Beginning March 1st, many people who receive social security and other federal benefits will no longer receive paper checks. The Treasury Department says sending payments electronically will save nearly a billion dollars. But some experts say it could affect the "un-banked." Host Michel Martin talks with The Wall Street Journal's Sudeep Reddy.
I'm Michel Martin and this is TELL ME MORE from NPR News. Coming up, we will talk about why the government doesn't want to send you a Social Security or veterans' benefits check anymore. Don't panic. They're going to send you the money. They just don't want to send you a check. We'll tell you why in just a few minutes.
I'm Michel Martin and this is TELL ME MORE from NPR News. First of all, you might be noticing that the program sounds a little bit different today. We are having some technical difficulties that are not allowing us to play some of the music and other elements you're used to hearing. But we're still going to have great conversations.
For his first solo project, Former Lives, singer-songwriter Benjamin Gibbard explores ideas that didn't fit onto records he's written for Death Cab for Cutie or the recently reunited Postal Service. Performing solo for this session, Gibbard shared favorites like "Teardrop Windows" and gave us a peek into his songwriting process during an interview.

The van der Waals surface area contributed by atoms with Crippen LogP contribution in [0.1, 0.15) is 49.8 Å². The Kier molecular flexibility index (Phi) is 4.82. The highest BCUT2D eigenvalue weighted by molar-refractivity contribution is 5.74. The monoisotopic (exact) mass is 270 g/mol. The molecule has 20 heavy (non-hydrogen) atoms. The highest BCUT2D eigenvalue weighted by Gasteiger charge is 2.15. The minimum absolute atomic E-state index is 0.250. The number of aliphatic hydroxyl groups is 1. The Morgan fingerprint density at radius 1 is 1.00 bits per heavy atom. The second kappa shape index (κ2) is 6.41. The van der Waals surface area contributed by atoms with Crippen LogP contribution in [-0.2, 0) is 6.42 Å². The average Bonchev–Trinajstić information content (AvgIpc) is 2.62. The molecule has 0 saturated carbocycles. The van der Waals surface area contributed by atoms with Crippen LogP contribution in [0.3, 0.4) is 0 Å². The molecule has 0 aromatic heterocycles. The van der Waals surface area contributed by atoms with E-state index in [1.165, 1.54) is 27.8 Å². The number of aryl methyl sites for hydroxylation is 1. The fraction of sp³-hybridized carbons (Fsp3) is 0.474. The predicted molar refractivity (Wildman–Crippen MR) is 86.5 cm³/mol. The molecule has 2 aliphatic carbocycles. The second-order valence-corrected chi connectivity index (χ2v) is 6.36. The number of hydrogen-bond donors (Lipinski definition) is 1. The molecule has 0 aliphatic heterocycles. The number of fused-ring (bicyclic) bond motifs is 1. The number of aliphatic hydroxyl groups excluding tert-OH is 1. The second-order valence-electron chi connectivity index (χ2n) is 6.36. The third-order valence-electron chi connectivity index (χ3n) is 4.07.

Originally published on Fri February 15, 2013 11:32 am
Cans of the popular flavored malt beverage Four Loko will soon sport an "Alcohol Facts" label to make it plain they pack a potent punch.
The changes are part of a final settlement announced Tuesday between the Federal Trade Commission and Phusion Projects, whose products have been blamed for hospitalizations and deaths among young people.
"Girdles and red nail polish and intestinal cleansing and bar fights and sewer pipes and wiretaps and eternal life and decay all around. It was insanity. It was outrageous. It was a reporter's wet dream. Where the hell was I?
"I paid the bill and left.
"The sign outside said DETROIT CITY LIMITS."
The corrupt, crime-addled Detroit of Charlie LeDuff's new memoir, Detroit: An American Autopsy, isn't the same city that I left a month ago.